Flexibility in Teaching & Practicing

Frans Stiene Articles, English 2 Comments

When your chi is in harmony and tranquil, it will be active and flowing, but it has no fixed form; and without using strength, it will be naturally strong. – Issai Chozanshi The Demons Sermon of the Martial Arts translated by William Scott Wilson  

 

The deeper we go into our personal practice, the more flexible we start to become in the way we practice and/or teach. 

If we teach or practice from a very rigid place, then our practice or teachings also become very rigid. A confused, rigid mind prevents us from going deeper. The more we sit down to do the meditation practices that Mikao Usui introduced in his teachings, the more open and flexible our mind will become, which in turn will have an effect on how we teach and practice.

It is said that Mikao Usui taught his students according to their spiritual progress. The openness that we find in consistent meditation practice lays bare our innate wisdom and compassion, qualities that we need in order to teach each person according to his/her spiritual progress. No open mind means no wisdom and compassion to teach or to practice in a fluid way.

That Mikao Usui would have taught in this way makes perfect sense as this really is how all the masters of old were teaching as well. Shakyamuni Buddha taught different teachings to different people depending on their state of mind. Everybody is in a uniquely different place along his or her path at any given time. So we can not teach everybody in exactly the same way, for in doing this, we create rigid systems and rigid mindsets. 

In the beginning we will copy the teacher so that we slowly start to understand the technique. But the more we practice the technique the more we will make it our own. It becomes more organic in relation to each person, as both teacher and student travel along their respective paths, meeting each other where they are at that time.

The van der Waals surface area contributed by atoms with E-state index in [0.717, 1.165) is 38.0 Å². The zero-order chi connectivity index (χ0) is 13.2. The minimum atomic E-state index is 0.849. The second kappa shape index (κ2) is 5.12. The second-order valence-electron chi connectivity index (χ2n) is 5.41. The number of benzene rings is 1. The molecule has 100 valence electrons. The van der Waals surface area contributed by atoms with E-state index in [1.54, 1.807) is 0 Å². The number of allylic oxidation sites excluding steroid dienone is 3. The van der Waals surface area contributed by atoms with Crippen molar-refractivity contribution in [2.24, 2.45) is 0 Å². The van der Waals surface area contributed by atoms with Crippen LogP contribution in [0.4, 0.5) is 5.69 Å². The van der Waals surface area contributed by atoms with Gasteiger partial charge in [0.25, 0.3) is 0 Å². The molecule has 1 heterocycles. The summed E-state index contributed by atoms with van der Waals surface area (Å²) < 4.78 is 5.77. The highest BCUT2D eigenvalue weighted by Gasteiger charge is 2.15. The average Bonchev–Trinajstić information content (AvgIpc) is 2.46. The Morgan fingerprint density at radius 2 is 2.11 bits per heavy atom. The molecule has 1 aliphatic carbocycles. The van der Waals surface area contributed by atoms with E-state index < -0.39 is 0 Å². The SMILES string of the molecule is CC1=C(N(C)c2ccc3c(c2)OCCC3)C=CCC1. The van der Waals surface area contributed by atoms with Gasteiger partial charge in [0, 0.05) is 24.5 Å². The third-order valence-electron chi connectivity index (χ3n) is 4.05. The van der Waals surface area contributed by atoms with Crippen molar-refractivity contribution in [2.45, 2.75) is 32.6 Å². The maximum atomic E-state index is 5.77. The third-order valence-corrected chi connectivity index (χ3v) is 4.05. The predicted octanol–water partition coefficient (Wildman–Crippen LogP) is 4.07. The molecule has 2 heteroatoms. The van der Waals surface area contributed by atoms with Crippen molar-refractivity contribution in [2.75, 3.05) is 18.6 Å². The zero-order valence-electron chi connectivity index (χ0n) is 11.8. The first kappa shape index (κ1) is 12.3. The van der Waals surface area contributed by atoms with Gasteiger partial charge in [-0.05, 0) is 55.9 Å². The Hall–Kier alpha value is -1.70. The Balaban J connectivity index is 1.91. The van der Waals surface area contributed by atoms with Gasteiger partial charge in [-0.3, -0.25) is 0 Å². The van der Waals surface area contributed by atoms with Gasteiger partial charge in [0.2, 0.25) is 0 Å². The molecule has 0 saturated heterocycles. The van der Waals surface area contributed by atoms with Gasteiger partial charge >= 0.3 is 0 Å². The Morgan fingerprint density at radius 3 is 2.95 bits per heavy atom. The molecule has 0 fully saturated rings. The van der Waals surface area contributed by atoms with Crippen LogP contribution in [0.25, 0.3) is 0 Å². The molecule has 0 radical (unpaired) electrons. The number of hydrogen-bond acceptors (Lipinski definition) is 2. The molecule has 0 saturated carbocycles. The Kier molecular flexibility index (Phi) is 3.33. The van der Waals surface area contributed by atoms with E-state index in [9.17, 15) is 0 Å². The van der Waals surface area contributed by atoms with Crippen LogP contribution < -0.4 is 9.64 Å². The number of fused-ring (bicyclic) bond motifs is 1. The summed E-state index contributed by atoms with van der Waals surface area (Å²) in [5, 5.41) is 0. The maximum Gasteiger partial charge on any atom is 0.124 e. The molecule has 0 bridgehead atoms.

“When the mind resides in technique, chi is hindered and is not in harmony.”
– Issai Chozanshi The Demons Sermon of the Martial Arts translated by William Scott Wilson 

For example; say you teach a person hands-on healing. After a long time of practice, the student will start to flow more organically from her own open expanded state of mind, moving away from rigid hand-positions and away from any desire to judge or critique what is happening during a hands-on healing session. An open expanded state of mind/heart lets the student leave behind the idea that, for example, heat means this or that, an idea that depends solely on the perception of the person teaching it. The deeper we go the more we will find our own way into this, not in the rigid protocol of belief systems.

“Although you and I share the same biological architecture and function, perhaps what I perceive as a distinct color and smell is not exactly equal to the color and smell you perceive. We may give the same name to similar perceptions, but we can not know how they relate to the reality of the outside world. Perhaps we never will”
– Dr. Jorge Martins de Oliveira Director of the Department of Neurosciences of the Institute of Human Being 

In his precepts, Mikao Usui also pointed out flexibility and teaching people according to their spiritual progress.

Do not anger
Do not worry
By grateful
Practice diligently
Show compassion to yourself and others